I walk up the hill, walk along a winding narrow street and at the top I find a mosque (later, I tell myself the mosque found me). I wrap a scarf from around my neck on my head, climb up, remove my shoes (hide them low on the shelf – afraid that someone will steal my shoes – odd the fears that arise when travelling alone) and walk up the red carpeted stairs, four floors to the top. A woman, as always in any mosque is sleeping in the corner, I find a spot on the balcony overlooking the men’s section, I put my head into my hands and think I will say a prayer, but instead, I find my face wet and then when I think I have nothing left to offer, I begin to weep. Head in hands, a shawl wrapped haphazardly around my head, on that dusty carpet, I feel after a long time, what I have forgotten.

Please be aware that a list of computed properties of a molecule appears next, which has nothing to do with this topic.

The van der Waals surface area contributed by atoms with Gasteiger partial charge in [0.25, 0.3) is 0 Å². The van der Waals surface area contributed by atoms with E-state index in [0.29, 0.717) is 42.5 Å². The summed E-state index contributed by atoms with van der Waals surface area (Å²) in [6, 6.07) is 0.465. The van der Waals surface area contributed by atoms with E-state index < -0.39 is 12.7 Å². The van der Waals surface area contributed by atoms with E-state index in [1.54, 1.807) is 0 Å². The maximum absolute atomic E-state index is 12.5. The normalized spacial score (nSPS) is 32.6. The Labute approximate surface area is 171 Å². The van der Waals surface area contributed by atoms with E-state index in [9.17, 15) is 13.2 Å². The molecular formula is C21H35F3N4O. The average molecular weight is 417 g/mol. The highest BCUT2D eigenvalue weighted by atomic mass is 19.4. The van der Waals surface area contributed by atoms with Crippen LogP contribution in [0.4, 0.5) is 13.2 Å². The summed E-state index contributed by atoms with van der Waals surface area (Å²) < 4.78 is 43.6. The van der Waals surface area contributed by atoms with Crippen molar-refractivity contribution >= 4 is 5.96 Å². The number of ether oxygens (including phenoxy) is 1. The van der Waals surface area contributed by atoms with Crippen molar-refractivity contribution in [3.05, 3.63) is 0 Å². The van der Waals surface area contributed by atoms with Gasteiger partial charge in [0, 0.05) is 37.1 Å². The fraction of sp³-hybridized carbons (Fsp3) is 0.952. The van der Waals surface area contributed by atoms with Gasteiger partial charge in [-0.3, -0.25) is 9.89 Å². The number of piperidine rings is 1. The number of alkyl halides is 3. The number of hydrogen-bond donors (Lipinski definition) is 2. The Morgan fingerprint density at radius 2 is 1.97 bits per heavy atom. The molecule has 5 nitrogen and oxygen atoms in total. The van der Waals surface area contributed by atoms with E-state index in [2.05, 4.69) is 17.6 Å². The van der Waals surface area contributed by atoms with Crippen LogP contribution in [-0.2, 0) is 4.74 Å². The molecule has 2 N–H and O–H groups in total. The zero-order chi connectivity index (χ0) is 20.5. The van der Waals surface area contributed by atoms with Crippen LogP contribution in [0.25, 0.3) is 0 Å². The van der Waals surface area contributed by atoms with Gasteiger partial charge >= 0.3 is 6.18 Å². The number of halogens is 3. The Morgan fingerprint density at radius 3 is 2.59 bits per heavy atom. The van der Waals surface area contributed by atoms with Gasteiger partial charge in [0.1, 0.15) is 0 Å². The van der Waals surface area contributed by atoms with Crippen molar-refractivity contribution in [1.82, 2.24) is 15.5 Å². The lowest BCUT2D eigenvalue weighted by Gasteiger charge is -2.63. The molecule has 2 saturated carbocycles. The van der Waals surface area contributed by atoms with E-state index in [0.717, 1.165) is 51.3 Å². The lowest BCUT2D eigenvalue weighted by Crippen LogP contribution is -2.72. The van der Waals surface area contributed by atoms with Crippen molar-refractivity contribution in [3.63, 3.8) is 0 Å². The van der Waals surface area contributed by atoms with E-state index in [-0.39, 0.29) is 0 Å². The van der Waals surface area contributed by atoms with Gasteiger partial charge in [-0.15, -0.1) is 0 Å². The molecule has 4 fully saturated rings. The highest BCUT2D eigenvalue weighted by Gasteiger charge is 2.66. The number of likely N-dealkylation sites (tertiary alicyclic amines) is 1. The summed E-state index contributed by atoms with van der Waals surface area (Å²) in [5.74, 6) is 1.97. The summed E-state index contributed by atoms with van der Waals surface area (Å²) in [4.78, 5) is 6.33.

God is merciful.
My whole body shakes into my hands.
Later, walking down the hill, I stop at the Iranian pizza place. Drink tea. Listen to stories of men who came to this country and slept in churches in the winter. I thank God. Listen to the night passing by. Say my name out loud, to myself, to remember who I am. A truck is passing in the narrow street, calling out something, bumping along with its wares. I walk home. The ground begins to fall, the lights filling the street.